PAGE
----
prosecuted, convicted and his assets seized and forfeited. 
Other public officials such as senators, governors and civil 
servants have also been detected and successfully prosecuted. 
Regarding T/F, Lamorde indicated that the EFCC is building a 
database of all charities which will allow them to monitor 
 
ABUJA 00000578  002 OF 003 
 
 
membership and finances to determine the source of funding. 
He acknowledged that monitoring the finances of charities is 
difficult as most funds come in the form of undeclared 
donations. However, he commented that the best indication of 
suspicious activity is the outward display of wealth by the 
charity that has not been reported and that the EFCC will 
generally investigate such cases. 
 
¶5. (C) Senator Shelby asked about illegal activities in the 
Niger Delta and the issue of poverty and the distribution of 
wealth. Lamorde explained that the Niger Delta is a resource 
rich region of Nigeria which faces a serious problem with oil 
bunkering, with a nexus to arms trafficking, which he 
described as criminal in nature and not related to any 
political or social issues as often claimed.  He added that 
no matter what resources are devoted to alleviating poverty, 
those resources will continue to be squandered until 
corruption is addressed. He also noted the prevalence of 
kidnapping and extortion which he attributed to petty 
criminal gangs that operate in the area. 
 
¶7. (C) Senator Shelby asked about the oversight and 
monitoring of the banking sector. He posited that if banks 
developed a better understanding of their customers' needs 
and focused on strengthening the relationship with their 
clients, they could more effectively monitor illegal 
transactions. Lamorde responded that banks in Nigeria are 
fairly large and attempt to serve a broad and diverse 
clientele. Due to the volume and complexity of financial 
transactions, banks must be alert to illegal activities and 
are required to submit STRs and CTRs as they are in the best 
position to monitor their clients' transactions, particularly 
in cases of public corruption where deposited funds exceed 
the official's declared assets and sources of income under 
public disclosure laws. 
 
¶8. (C) Senator Shelby also asked for the EFCC's insights into 
the movement of cash by couriers and the difficulty of 
monitoring transfers over borders. Lamorde acknowledged that 
Nigeria has large borders such as the border with Cameroon 
that are not well monitored. However, he noted that there 
have been large seizures of cash at official border posts. 
The perpetrators are generally wealthy Lebanese or South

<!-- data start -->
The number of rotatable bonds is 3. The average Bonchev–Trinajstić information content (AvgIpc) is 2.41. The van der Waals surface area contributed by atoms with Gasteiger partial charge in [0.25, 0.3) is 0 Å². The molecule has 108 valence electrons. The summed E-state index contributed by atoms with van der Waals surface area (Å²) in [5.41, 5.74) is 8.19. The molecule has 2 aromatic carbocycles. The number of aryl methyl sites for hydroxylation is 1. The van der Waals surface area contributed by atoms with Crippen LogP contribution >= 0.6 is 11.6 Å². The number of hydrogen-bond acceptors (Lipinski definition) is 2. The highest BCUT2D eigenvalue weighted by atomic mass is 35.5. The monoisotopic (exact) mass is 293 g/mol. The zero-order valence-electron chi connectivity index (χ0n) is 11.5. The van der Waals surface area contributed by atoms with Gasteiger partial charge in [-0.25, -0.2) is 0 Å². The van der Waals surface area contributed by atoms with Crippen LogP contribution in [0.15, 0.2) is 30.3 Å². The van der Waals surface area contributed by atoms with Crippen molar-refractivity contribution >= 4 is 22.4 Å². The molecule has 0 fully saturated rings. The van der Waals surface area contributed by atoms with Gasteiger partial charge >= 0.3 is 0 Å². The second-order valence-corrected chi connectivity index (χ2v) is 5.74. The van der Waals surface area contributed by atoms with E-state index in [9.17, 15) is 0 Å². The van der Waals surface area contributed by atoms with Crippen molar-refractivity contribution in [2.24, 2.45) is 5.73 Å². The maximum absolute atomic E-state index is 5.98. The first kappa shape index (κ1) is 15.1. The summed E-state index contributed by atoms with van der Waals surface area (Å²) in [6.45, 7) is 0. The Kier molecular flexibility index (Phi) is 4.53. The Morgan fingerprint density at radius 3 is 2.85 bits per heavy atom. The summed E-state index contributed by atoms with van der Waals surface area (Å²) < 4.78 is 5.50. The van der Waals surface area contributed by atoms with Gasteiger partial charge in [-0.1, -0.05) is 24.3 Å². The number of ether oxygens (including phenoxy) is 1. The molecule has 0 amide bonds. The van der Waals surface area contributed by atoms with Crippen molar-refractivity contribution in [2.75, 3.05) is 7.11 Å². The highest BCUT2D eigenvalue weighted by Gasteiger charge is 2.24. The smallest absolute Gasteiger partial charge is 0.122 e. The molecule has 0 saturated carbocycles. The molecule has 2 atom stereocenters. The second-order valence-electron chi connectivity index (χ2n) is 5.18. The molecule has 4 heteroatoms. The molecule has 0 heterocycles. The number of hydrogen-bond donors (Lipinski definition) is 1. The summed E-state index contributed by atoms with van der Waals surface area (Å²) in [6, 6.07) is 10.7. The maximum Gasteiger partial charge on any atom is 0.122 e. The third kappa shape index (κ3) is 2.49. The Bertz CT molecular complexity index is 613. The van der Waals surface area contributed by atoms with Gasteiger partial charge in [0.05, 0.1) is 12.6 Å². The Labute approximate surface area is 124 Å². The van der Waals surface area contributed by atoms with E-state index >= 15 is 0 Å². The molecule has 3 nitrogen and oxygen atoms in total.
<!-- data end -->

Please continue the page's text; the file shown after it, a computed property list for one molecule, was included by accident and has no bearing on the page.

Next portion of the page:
Asians who convert Nigerian currency into US dollars for the 
purpose of depositing the funds in Dubai where banking 
regulations are lax. Senator Shelby asked whether such 
persons are being monitored. Lamorde stated that a 
significant number of 419 e-mail scams are conducted by 
Lebanese and that it is very difficult to monitor their 
finances as they immediately transfer funds to other Lebanese 
accounts around the world. 
 
¶9. (C) Senator Gregg inquired whether the EFCC is 
independent, who it reports to, and whether it has powers of 
arrest and prosecution. Lamorde said the EFCC reports to the 
National Assembly in its oversight capacity and the Office of 
the President. He emphasized that EFCC has an internal 
prosecution unit and does not have to report to the Attorney 
General. 
 
¶10. (C) Senator Corker asked about illegal oil bunkering. 
Lamorde responded that pilfering is high and that pipelines 
are routinely sabotaged. The oil is then sold on the black 
market, in some cases to countries with refinery capacity but 
no oil resources. For instance, refineries in Cote d'Ivoire 
and Cameroon have routinely purchased bunkered Nigerian oil. 
The origins of the oil were identifiable from its physical 
characteristics.  When the GON discovered these instances of 
illegal bunkering, it made arrangements to sell legal crude 
oil to these refineries in order to discourage continued 
trade in illegal oil. Senator Corker asked what the 
difference in price was at the time. Lamorde stated that it 
depended on the prevailing market price but that the impurity 
of the bunkered oil appreciably raised refining costs. 
However, he cited examples of specific instances, where 
bunkered oil sold at discounts of 20-30 percent. Lamorde 
added that the EFCC had reduced its presence in the Delta as 
violence increased and the military had to be called in. 
 
¶11. (SBU) Senator Shelby thanked Lamorde for the discussion 
and invited him to visit the Senate next time he is in the 
US. 
 
ABUJA 00000578  003 OF 003 
 
 
 
¶12. (U) CODEL did not have an opportunity to clear this 
message prior to its departure. 
SANDERS